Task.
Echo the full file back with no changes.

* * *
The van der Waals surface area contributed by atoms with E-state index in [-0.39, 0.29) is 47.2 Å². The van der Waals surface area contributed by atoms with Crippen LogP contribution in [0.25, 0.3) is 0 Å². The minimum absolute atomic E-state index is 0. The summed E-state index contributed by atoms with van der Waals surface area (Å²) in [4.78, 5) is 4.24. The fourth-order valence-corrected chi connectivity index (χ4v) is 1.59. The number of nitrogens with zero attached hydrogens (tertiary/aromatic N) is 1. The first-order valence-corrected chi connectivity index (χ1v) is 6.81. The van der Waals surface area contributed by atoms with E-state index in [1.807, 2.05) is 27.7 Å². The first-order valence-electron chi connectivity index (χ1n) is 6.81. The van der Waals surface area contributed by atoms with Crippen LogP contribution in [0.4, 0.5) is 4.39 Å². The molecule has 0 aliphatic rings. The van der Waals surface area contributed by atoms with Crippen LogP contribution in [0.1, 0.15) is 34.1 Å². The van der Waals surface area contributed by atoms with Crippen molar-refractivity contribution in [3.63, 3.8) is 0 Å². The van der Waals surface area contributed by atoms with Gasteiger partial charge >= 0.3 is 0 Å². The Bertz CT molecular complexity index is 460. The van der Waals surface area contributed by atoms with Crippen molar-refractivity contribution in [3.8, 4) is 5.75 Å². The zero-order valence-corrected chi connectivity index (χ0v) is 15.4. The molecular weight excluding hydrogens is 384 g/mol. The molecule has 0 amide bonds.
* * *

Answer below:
The van der Waals surface area contributed by atoms with E-state index in [-0.39, 0.29) is 47.2 Å². The van der Waals surface area contributed by atoms with Crippen LogP contribution in [0.25, 0.3) is 0 Å². The minimum absolute atomic E-state index is 0. The summed E-state index contributed by atoms with van der Waals surface area (Å²) in [4.78, 5) is 4.24. The fourth-order valence-corrected chi connectivity index (χ4v) is 1.59. The number of nitrogens with zero attached hydrogens (tertiary/aromatic N) is 1. The first-order valence-corrected chi connectivity index (χ1v) is 6.81. The van der Waals surface area contributed by atoms with E-state index in [1.807, 2.05) is 27.7 Å². The first-order valence-electron chi connectivity index (χ1n) is 6.81. The van der Waals surface area contributed by atoms with Crippen LogP contribution in [0.4, 0.5) is 4.39 Å². The molecule has 0 aliphatic rings. The van der Waals surface area contributed by atoms with Crippen LogP contribution in [0.1, 0.15) is 34.1 Å². The van der Waals surface area contributed by atoms with Crippen molar-refractivity contribution in [3.63, 3.8) is 0 Å². The van der Waals surface area contributed by atoms with Gasteiger partial charge >= 0.3 is 0 Å². The Bertz CT molecular complexity index is 460. The van der Waals surface area contributed by atoms with Crippen molar-refractivity contribution in [3.8, 4) is 5.75 Å². The zero-order valence-corrected chi connectivity index (χ0v) is 15.4. The molecular weight excluding hydrogens is 384 g/mol. The molecule has 0 amide bonds.